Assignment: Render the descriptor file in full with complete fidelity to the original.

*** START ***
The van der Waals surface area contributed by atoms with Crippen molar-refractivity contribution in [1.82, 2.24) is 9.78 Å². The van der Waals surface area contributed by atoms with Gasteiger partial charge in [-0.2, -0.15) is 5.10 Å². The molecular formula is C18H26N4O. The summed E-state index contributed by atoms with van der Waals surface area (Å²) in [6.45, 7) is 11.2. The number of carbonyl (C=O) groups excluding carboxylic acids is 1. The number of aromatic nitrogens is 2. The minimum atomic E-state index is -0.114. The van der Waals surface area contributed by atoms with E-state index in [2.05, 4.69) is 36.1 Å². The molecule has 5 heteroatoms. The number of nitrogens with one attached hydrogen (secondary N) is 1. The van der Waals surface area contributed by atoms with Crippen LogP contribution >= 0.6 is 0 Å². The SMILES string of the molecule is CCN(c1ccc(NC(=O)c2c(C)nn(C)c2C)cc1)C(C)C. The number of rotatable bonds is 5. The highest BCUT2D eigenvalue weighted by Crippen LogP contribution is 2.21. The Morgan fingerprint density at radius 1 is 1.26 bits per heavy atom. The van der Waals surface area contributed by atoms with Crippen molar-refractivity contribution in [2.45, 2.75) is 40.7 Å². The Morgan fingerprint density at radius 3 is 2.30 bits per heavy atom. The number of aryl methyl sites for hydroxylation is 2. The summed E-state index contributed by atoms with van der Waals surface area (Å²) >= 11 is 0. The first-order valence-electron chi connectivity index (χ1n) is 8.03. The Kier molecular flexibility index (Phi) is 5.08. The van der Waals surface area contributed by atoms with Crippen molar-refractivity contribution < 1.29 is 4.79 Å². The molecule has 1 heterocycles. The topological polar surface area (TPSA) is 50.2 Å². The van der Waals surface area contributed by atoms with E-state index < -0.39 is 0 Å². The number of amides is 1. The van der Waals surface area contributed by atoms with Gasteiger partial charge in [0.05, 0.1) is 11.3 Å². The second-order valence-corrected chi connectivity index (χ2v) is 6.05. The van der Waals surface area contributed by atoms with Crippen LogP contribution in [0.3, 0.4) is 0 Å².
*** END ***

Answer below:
The van der Waals surface area contributed by atoms with Crippen molar-refractivity contribution in [1.82, 2.24) is 9.78 Å². The van der Waals surface area contributed by atoms with Gasteiger partial charge in [-0.2, -0.15) is 5.10 Å². The molecular formula is C18H26N4O. The summed E-state index contributed by atoms with van der Waals surface area (Å²) in [6.45, 7) is 11.2. The number of carbonyl (C=O) groups excluding carboxylic acids is 1. The number of aromatic nitrogens is 2. The minimum atomic E-state index is -0.114. The van der Waals surface area contributed by atoms with E-state index in [2.05, 4.69) is 36.1 Å². The molecule has 5 heteroatoms. The number of nitrogens with one attached hydrogen (secondary N) is 1. The van der Waals surface area contributed by atoms with Crippen LogP contribution >= 0.6 is 0 Å². The SMILES string of the molecule is CCN(c1ccc(NC(=O)c2c(C)nn(C)c2C)cc1)C(C)C. The number of rotatable bonds is 5. The highest BCUT2D eigenvalue weighted by Crippen LogP contribution is 2.21. The Morgan fingerprint density at radius 1 is 1.26 bits per heavy atom. The van der Waals surface area contributed by atoms with Crippen molar-refractivity contribution in [2.45, 2.75) is 40.7 Å². The Morgan fingerprint density at radius 3 is 2.30 bits per heavy atom. The number of aryl methyl sites for hydroxylation is 2. The summed E-state index contributed by atoms with van der Waals surface area (Å²) >= 11 is 0. The first-order valence-electron chi connectivity index (χ1n) is 8.03. The Kier molecular flexibility index (Phi) is 5.08. The van der Waals surface area contributed by atoms with Crippen molar-refractivity contribution < 1.29 is 4.79 Å². The molecule has 1 heterocycles. The topological polar surface area (TPSA) is 50.2 Å². The van der Waals surface area contributed by atoms with E-state index < -0.39 is 0 Å². The number of amides is 1. The van der Waals surface area contributed by atoms with Gasteiger partial charge in [0.05, 0.1) is 11.3 Å². The second-order valence-corrected chi connectivity index (χ2v) is 6.05. The van der Waals surface area contributed by atoms with Crippen LogP contribution in [0.3, 0.4) is 0 Å².